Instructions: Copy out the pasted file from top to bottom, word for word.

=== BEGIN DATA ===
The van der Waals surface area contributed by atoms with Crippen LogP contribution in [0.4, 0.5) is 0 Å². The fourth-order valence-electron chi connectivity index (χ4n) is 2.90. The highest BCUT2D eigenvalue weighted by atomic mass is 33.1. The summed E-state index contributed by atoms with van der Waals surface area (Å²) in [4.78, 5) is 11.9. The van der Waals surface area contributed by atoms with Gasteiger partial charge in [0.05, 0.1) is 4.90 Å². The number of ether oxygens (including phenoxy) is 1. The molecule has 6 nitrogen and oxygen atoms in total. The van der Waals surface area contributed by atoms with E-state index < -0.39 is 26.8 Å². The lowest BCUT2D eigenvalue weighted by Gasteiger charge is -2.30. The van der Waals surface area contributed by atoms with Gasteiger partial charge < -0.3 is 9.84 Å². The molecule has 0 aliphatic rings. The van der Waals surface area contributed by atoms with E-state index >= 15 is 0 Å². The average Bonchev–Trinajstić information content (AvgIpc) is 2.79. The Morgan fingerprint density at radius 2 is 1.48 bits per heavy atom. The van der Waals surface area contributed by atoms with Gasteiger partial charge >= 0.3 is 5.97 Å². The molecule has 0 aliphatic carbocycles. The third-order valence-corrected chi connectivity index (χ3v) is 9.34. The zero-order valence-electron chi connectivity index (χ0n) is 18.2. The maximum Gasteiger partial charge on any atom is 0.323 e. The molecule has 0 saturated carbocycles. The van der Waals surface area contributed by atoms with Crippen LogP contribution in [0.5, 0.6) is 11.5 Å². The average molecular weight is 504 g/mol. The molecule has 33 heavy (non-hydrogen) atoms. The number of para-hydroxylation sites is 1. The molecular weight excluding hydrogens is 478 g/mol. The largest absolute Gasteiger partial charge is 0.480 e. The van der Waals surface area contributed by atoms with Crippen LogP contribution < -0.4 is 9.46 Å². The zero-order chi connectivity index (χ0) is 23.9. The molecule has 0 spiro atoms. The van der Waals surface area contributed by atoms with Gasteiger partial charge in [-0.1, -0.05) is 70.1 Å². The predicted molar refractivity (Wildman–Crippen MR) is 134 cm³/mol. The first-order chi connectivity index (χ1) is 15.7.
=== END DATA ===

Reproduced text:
The van der Waals surface area contributed by atoms with Crippen LogP contribution in [0.4, 0.5) is 0 Å². The fourth-order valence-electron chi connectivity index (χ4n) is 2.90. The highest BCUT2D eigenvalue weighted by atomic mass is 33.1. The summed E-state index contributed by atoms with van der Waals surface area (Å²) in [4.78, 5) is 11.9. The van der Waals surface area contributed by atoms with Gasteiger partial charge in [0.05, 0.1) is 4.90 Å². The number of ether oxygens (including phenoxy) is 1. The molecule has 6 nitrogen and oxygen atoms in total. The van der Waals surface area contributed by atoms with E-state index < -0.39 is 26.8 Å². The lowest BCUT2D eigenvalue weighted by Gasteiger charge is -2.30. The van der Waals surface area contributed by atoms with Gasteiger partial charge < -0.3 is 9.84 Å². The molecule has 0 aliphatic rings. The van der Waals surface area contributed by atoms with E-state index >= 15 is 0 Å². The average Bonchev–Trinajstić information content (AvgIpc) is 2.79. The Morgan fingerprint density at radius 2 is 1.48 bits per heavy atom. The van der Waals surface area contributed by atoms with Gasteiger partial charge >= 0.3 is 5.97 Å². The molecule has 0 aliphatic carbocycles. The third-order valence-corrected chi connectivity index (χ3v) is 9.34. The zero-order valence-electron chi connectivity index (χ0n) is 18.2. The maximum Gasteiger partial charge on any atom is 0.323 e. The molecule has 0 saturated carbocycles. The van der Waals surface area contributed by atoms with Crippen LogP contribution in [0.5, 0.6) is 11.5 Å². The average molecular weight is 504 g/mol. The molecule has 33 heavy (non-hydrogen) atoms. The number of para-hydroxylation sites is 1. The molecular weight excluding hydrogens is 478 g/mol. The largest absolute Gasteiger partial charge is 0.480 e. The van der Waals surface area contributed by atoms with Crippen LogP contribution < -0.4 is 9.46 Å². The zero-order chi connectivity index (χ0) is 23.9. The molecule has 0 spiro atoms. The van der Waals surface area contributed by atoms with Gasteiger partial charge in [-0.1, -0.05) is 70.1 Å². The predicted molar refractivity (Wildman–Crippen MR) is 134 cm³/mol. The first-order chi connectivity index (χ1) is 15.7.